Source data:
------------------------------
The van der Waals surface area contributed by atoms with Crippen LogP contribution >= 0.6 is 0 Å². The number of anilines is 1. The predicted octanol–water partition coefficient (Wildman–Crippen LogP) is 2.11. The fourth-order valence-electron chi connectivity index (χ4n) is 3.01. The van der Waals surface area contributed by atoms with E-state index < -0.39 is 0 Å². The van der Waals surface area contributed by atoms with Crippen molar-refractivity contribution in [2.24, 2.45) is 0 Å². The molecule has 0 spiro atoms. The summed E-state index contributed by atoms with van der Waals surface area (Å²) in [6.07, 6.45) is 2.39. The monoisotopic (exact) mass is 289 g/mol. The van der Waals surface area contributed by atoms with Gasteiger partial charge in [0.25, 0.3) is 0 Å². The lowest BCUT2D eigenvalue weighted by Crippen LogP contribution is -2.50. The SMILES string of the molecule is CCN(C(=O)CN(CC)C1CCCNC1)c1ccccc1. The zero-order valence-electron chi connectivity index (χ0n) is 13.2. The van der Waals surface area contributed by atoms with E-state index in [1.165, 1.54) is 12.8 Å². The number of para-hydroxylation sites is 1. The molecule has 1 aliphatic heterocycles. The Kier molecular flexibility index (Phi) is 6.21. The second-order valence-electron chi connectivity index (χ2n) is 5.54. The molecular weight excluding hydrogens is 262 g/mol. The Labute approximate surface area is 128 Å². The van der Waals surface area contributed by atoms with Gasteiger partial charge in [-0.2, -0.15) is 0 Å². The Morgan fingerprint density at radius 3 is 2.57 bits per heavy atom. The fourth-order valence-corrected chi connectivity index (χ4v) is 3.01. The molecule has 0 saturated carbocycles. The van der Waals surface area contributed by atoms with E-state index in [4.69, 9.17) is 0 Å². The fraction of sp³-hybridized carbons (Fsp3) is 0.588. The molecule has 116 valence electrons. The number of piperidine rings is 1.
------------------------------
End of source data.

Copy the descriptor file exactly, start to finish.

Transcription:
The van der Waals surface area contributed by atoms with Crippen LogP contribution >= 0.6 is 0 Å². The number of anilines is 1. The predicted octanol–water partition coefficient (Wildman–Crippen LogP) is 2.11. The fourth-order valence-electron chi connectivity index (χ4n) is 3.01. The van der Waals surface area contributed by atoms with E-state index < -0.39 is 0 Å². The van der Waals surface area contributed by atoms with Crippen molar-refractivity contribution in [2.24, 2.45) is 0 Å². The molecule has 0 spiro atoms. The summed E-state index contributed by atoms with van der Waals surface area (Å²) in [6.07, 6.45) is 2.39. The monoisotopic (exact) mass is 289 g/mol. The van der Waals surface area contributed by atoms with Gasteiger partial charge in [0.25, 0.3) is 0 Å². The lowest BCUT2D eigenvalue weighted by Crippen LogP contribution is -2.50. The SMILES string of the molecule is CCN(C(=O)CN(CC)C1CCCNC1)c1ccccc1. The zero-order valence-electron chi connectivity index (χ0n) is 13.2. The van der Waals surface area contributed by atoms with E-state index in [1.165, 1.54) is 12.8 Å². The number of para-hydroxylation sites is 1. The molecule has 1 aliphatic heterocycles. The Kier molecular flexibility index (Phi) is 6.21. The second-order valence-electron chi connectivity index (χ2n) is 5.54. The molecular weight excluding hydrogens is 262 g/mol. The Labute approximate surface area is 128 Å². The van der Waals surface area contributed by atoms with Gasteiger partial charge in [-0.2, -0.15) is 0 Å². The Morgan fingerprint density at radius 3 is 2.57 bits per heavy atom. The fourth-order valence-corrected chi connectivity index (χ4v) is 3.01. The molecule has 0 saturated carbocycles. The van der Waals surface area contributed by atoms with E-state index in [4.69, 9.17) is 0 Å². The fraction of sp³-hybridized carbons (Fsp3) is 0.588. The molecule has 116 valence electrons. The number of piperidine rings is 1.